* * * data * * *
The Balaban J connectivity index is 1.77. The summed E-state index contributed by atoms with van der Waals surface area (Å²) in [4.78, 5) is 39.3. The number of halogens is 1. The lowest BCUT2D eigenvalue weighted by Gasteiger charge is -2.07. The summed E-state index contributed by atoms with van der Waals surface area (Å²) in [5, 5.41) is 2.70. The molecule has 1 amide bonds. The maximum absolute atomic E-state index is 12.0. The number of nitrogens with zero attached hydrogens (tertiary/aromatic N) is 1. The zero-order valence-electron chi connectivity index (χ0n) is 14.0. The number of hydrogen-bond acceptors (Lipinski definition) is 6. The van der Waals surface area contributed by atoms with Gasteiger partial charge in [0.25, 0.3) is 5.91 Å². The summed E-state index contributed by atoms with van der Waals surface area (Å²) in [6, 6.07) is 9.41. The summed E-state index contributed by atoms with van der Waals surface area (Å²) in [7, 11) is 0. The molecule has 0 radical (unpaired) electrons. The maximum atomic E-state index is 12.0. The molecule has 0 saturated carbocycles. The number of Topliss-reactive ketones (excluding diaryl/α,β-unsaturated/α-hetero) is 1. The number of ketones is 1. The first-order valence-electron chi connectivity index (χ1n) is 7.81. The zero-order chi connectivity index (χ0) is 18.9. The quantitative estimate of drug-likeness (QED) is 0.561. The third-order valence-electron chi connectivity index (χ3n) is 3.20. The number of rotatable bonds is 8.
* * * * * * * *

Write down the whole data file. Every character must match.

The Balaban J connectivity index is 1.77. The summed E-state index contributed by atoms with van der Waals surface area (Å²) in [4.78, 5) is 39.3. The number of halogens is 1. The lowest BCUT2D eigenvalue weighted by Gasteiger charge is -2.07. The summed E-state index contributed by atoms with van der Waals surface area (Å²) in [5, 5.41) is 2.70. The molecule has 1 amide bonds. The maximum absolute atomic E-state index is 12.0. The number of nitrogens with zero attached hydrogens (tertiary/aromatic N) is 1. The zero-order valence-electron chi connectivity index (χ0n) is 14.0. The number of hydrogen-bond acceptors (Lipinski definition) is 6. The van der Waals surface area contributed by atoms with Gasteiger partial charge in [0.25, 0.3) is 5.91 Å². The summed E-state index contributed by atoms with van der Waals surface area (Å²) in [6, 6.07) is 9.41. The summed E-state index contributed by atoms with van der Waals surface area (Å²) in [7, 11) is 0. The molecule has 0 radical (unpaired) electrons. The maximum atomic E-state index is 12.0. The molecule has 0 saturated carbocycles. The number of Topliss-reactive ketones (excluding diaryl/α,β-unsaturated/α-hetero) is 1. The number of ketones is 1. The first-order valence-electron chi connectivity index (χ1n) is 7.81. The zero-order chi connectivity index (χ0) is 18.9. The quantitative estimate of drug-likeness (QED) is 0.561. The third-order valence-electron chi connectivity index (χ3n) is 3.20. The number of rotatable bonds is 8.